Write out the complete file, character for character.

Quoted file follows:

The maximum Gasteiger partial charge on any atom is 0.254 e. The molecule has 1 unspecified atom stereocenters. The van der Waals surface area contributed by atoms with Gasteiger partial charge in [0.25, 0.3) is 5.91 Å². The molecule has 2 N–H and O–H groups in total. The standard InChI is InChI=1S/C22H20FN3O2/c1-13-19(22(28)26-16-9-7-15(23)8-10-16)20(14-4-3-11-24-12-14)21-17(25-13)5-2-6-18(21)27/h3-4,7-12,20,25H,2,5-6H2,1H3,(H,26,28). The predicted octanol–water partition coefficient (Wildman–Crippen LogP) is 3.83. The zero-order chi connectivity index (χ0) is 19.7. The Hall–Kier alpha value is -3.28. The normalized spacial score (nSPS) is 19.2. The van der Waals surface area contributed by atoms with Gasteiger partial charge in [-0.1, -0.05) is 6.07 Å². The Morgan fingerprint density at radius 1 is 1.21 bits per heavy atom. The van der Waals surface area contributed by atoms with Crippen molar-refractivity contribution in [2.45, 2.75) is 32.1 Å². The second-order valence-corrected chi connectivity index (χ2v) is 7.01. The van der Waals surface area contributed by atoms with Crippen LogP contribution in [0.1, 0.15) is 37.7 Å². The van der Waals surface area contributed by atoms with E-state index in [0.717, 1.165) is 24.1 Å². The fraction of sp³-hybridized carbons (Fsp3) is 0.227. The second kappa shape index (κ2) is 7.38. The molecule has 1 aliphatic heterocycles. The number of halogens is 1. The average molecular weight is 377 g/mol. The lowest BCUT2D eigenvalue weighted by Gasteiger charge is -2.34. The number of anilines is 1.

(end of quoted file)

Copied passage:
The maximum Gasteiger partial charge on any atom is 0.254 e. The molecule has 1 unspecified atom stereocenters. The van der Waals surface area contributed by atoms with Gasteiger partial charge in [0.25, 0.3) is 5.91 Å². The molecule has 2 N–H and O–H groups in total. The standard InChI is InChI=1S/C22H20FN3O2/c1-13-19(22(28)26-16-9-7-15(23)8-10-16)20(14-4-3-11-24-12-14)21-17(25-13)5-2-6-18(21)27/h3-4,7-12,20,25H,2,5-6H2,1H3,(H,26,28). The predicted octanol–water partition coefficient (Wildman–Crippen LogP) is 3.83. The zero-order chi connectivity index (χ0) is 19.7. The Hall–Kier alpha value is -3.28. The normalized spacial score (nSPS) is 19.2. The van der Waals surface area contributed by atoms with Gasteiger partial charge in [-0.1, -0.05) is 6.07 Å². The Morgan fingerprint density at radius 1 is 1.21 bits per heavy atom. The van der Waals surface area contributed by atoms with Crippen molar-refractivity contribution in [2.45, 2.75) is 32.1 Å². The second-order valence-corrected chi connectivity index (χ2v) is 7.01. The van der Waals surface area contributed by atoms with Crippen LogP contribution in [0.1, 0.15) is 37.7 Å². The van der Waals surface area contributed by atoms with E-state index in [0.717, 1.165) is 24.1 Å². The fraction of sp³-hybridized carbons (Fsp3) is 0.227. The second kappa shape index (κ2) is 7.38. The molecule has 1 aliphatic heterocycles. The number of halogens is 1. The average molecular weight is 377 g/mol. The lowest BCUT2D eigenvalue weighted by Gasteiger charge is -2.34. The number of anilines is 1.